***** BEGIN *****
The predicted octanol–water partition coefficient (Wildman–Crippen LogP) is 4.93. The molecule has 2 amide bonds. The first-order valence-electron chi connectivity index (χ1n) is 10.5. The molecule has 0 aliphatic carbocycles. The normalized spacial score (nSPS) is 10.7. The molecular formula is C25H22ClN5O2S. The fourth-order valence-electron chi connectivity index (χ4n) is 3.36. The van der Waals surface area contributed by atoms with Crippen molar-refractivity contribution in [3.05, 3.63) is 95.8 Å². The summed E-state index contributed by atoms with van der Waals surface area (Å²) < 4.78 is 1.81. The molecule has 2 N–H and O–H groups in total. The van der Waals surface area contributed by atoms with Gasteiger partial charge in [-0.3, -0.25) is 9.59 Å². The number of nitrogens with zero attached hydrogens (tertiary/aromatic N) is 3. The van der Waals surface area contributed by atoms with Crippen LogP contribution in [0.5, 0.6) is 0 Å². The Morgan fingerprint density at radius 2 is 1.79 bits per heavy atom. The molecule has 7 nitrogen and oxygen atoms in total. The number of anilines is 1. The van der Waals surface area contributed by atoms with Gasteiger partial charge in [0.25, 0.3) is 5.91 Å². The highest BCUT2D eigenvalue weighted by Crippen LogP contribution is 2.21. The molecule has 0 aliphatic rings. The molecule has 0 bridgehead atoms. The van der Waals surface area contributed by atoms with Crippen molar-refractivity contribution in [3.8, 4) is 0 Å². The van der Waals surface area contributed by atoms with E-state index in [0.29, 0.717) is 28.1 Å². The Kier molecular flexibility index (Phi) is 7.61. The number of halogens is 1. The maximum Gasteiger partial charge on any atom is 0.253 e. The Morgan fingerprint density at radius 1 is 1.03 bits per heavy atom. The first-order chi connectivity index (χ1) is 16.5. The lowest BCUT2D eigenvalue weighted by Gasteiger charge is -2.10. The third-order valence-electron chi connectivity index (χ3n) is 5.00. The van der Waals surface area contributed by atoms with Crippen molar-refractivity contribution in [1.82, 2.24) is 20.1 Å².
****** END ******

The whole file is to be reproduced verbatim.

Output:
The predicted octanol–water partition coefficient (Wildman–Crippen LogP) is 4.93. The molecule has 2 amide bonds. The first-order valence-electron chi connectivity index (χ1n) is 10.5. The molecule has 0 aliphatic carbocycles. The normalized spacial score (nSPS) is 10.7. The molecular formula is C25H22ClN5O2S. The fourth-order valence-electron chi connectivity index (χ4n) is 3.36. The van der Waals surface area contributed by atoms with Crippen molar-refractivity contribution in [3.05, 3.63) is 95.8 Å². The summed E-state index contributed by atoms with van der Waals surface area (Å²) < 4.78 is 1.81. The molecule has 2 N–H and O–H groups in total. The van der Waals surface area contributed by atoms with Gasteiger partial charge in [-0.3, -0.25) is 9.59 Å². The number of nitrogens with zero attached hydrogens (tertiary/aromatic N) is 3. The van der Waals surface area contributed by atoms with Crippen LogP contribution in [0.5, 0.6) is 0 Å². The Morgan fingerprint density at radius 2 is 1.79 bits per heavy atom. The molecule has 7 nitrogen and oxygen atoms in total. The number of anilines is 1. The van der Waals surface area contributed by atoms with Gasteiger partial charge in [0.25, 0.3) is 5.91 Å². The highest BCUT2D eigenvalue weighted by Crippen LogP contribution is 2.21. The molecule has 0 aliphatic rings. The molecule has 0 bridgehead atoms. The van der Waals surface area contributed by atoms with Crippen molar-refractivity contribution in [3.8, 4) is 0 Å². The van der Waals surface area contributed by atoms with E-state index in [0.29, 0.717) is 28.1 Å². The Kier molecular flexibility index (Phi) is 7.61. The number of halogens is 1. The maximum Gasteiger partial charge on any atom is 0.253 e. The Morgan fingerprint density at radius 1 is 1.03 bits per heavy atom. The first-order chi connectivity index (χ1) is 16.5. The lowest BCUT2D eigenvalue weighted by Gasteiger charge is -2.10. The third-order valence-electron chi connectivity index (χ3n) is 5.00. The van der Waals surface area contributed by atoms with Crippen molar-refractivity contribution in [1.82, 2.24) is 20.1 Å².